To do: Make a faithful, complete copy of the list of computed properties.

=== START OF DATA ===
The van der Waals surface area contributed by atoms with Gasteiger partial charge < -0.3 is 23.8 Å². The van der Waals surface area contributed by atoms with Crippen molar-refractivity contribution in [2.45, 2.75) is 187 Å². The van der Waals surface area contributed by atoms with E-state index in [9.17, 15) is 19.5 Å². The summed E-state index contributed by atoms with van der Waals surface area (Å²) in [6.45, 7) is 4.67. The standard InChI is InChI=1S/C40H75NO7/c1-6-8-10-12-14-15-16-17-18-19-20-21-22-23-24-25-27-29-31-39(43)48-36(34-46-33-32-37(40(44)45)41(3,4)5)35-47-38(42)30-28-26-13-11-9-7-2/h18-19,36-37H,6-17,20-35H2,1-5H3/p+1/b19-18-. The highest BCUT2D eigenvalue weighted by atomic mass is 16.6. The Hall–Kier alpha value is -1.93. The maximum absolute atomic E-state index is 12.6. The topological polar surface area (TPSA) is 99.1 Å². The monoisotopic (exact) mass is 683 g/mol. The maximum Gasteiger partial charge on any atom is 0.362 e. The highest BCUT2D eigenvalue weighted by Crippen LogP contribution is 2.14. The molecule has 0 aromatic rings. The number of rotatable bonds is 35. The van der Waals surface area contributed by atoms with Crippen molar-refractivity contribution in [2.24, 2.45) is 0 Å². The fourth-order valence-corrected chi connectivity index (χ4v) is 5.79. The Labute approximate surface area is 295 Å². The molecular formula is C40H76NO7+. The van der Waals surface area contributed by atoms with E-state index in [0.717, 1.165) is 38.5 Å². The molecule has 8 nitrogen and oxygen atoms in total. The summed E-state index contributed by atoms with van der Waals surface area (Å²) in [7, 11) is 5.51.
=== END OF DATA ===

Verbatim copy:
The van der Waals surface area contributed by atoms with Gasteiger partial charge < -0.3 is 23.8 Å². The van der Waals surface area contributed by atoms with Crippen molar-refractivity contribution in [2.45, 2.75) is 187 Å². The van der Waals surface area contributed by atoms with E-state index in [9.17, 15) is 19.5 Å². The summed E-state index contributed by atoms with van der Waals surface area (Å²) in [6.45, 7) is 4.67. The standard InChI is InChI=1S/C40H75NO7/c1-6-8-10-12-14-15-16-17-18-19-20-21-22-23-24-25-27-29-31-39(43)48-36(34-46-33-32-37(40(44)45)41(3,4)5)35-47-38(42)30-28-26-13-11-9-7-2/h18-19,36-37H,6-17,20-35H2,1-5H3/p+1/b19-18-. The highest BCUT2D eigenvalue weighted by atomic mass is 16.6. The Hall–Kier alpha value is -1.93. The maximum absolute atomic E-state index is 12.6. The topological polar surface area (TPSA) is 99.1 Å². The monoisotopic (exact) mass is 683 g/mol. The maximum Gasteiger partial charge on any atom is 0.362 e. The highest BCUT2D eigenvalue weighted by Crippen LogP contribution is 2.14. The molecule has 0 aromatic rings. The number of rotatable bonds is 35. The van der Waals surface area contributed by atoms with Crippen molar-refractivity contribution in [2.24, 2.45) is 0 Å². The fourth-order valence-corrected chi connectivity index (χ4v) is 5.79. The Labute approximate surface area is 295 Å². The molecular formula is C40H76NO7+. The van der Waals surface area contributed by atoms with E-state index in [0.717, 1.165) is 38.5 Å². The molecule has 8 nitrogen and oxygen atoms in total. The summed E-state index contributed by atoms with van der Waals surface area (Å²) in [7, 11) is 5.51.